Harbin is built on an industrial base of coal, oil, chemicals and aircraft parts and is growing steadily. It is said that China devours enough steel and concrete annually to build seven New Yorks; driving from central Harbin, it's easy to believe. There are more cranes than you can count. On the streets, new wealth is in evidence - there is plenty of sleek fur trimming the fashionable padded jackets of the young and warmly cloaking the elderly, while designer handbags and the latest mobile phones are much in evidence.

Though Harbin feels as if it is on the cusp of establishing itself, it was a Manchurian settlement as early as the 10th century and is steeped in history. At the beginning of the 20th century, Jews fleeing persecution in Russia began crossing the border, helped by the completion of the East China Railway. They bought or established coalmines, sugar refineries and oil mills and soon Harbin was a flourishing centre for European-style culture, full of theatres, concert halls and sturdy mansions.

At one time there were about 25,000 Jews in Harbin. Though many left for Israel in 1948, Huangshan remains the largest Jewish cemetery in Asia and Harbin's synagogue (China's biggest) houses a fascinating display of photographs showing groups of finely dressed Europeans outside their mansions and factories or in their banks or stores.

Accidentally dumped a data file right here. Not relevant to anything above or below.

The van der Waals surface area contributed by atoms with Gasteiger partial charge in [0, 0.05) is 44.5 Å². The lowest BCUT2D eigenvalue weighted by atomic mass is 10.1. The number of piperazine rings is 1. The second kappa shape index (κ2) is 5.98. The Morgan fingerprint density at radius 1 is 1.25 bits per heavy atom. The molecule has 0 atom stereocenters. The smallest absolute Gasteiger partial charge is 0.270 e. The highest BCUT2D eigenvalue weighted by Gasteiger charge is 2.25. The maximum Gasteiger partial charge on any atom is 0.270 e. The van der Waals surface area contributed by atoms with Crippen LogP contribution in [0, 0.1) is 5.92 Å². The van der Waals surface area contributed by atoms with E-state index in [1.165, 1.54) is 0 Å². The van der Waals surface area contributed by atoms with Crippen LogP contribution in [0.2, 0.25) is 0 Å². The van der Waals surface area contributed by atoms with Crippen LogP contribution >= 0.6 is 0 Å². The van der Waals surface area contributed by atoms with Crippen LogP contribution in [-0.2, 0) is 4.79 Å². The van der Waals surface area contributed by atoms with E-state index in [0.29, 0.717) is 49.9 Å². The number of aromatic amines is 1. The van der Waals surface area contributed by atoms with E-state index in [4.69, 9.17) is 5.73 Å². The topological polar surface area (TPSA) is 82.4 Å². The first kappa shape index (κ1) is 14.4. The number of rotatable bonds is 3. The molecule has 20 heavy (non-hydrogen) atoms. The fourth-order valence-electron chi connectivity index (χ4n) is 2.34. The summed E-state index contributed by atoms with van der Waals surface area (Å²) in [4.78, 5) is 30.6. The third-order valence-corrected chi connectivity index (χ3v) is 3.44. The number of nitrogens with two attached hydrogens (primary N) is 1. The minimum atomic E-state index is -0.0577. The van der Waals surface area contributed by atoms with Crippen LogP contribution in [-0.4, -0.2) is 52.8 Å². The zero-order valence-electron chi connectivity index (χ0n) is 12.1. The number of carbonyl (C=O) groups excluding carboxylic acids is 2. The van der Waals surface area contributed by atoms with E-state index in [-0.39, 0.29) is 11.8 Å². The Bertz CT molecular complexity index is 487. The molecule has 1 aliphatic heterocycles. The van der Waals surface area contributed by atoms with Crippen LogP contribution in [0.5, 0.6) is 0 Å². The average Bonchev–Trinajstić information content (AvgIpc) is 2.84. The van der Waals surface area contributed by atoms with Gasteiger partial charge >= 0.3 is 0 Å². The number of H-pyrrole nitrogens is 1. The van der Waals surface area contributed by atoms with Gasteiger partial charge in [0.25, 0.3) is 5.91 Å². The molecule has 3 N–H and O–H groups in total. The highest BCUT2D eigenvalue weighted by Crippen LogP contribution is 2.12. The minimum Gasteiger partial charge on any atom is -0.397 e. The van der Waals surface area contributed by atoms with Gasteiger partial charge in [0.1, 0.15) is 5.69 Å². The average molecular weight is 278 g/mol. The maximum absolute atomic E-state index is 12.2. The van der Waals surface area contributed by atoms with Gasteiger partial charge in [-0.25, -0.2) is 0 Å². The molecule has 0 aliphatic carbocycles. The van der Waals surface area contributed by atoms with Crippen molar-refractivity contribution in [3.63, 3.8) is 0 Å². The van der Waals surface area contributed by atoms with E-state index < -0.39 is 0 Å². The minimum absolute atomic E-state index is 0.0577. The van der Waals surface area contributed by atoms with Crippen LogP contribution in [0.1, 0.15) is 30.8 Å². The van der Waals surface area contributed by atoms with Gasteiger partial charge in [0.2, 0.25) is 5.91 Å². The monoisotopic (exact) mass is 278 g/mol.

Some of this legacy also survives in the fin-de-siecle architecture along Central Street. Built in 1898, the street is one of Asia's longest and widest pedestrian thoroughfares and is still home to the once-glamorous Modern Hotel. Hoping for iced vodka and caviar, we went to dinner in its Russian Restaurant.

In a dismal, violently overlit ballroom, heavy square tables stood in rows among marble pillars. Maroon velvet curtains hung at windows, dusty and fading. It was practically deserted. A waitress sauntered forward and eventually brought huge laminated menus with photographs (no caviar in sight). Under the chandeliers, we resigned ourselves to frozen, microwaved food and were subjected to blaring muzak - pop tunes, Rachmaninov-style.

We left via a corridor lined with neglected glass cases displaying tarnished silver cutlery, elaborate samovars, porcelain and crystal from a long-gone era when the hotel was the fulcrum of Harbin's glittering social scene.

While this hotel is a throwback, much else in the city looks forward, making Harbin an ideal starting point from which to understand China's ability to adapt and embrace change. But even leaving this aside, along with the city's cultural heritage, the Ice Festival alone is enough to justify the long journey - a glowing emblem of China's extraordinarily inventive and continually evolving spirit.


Getting there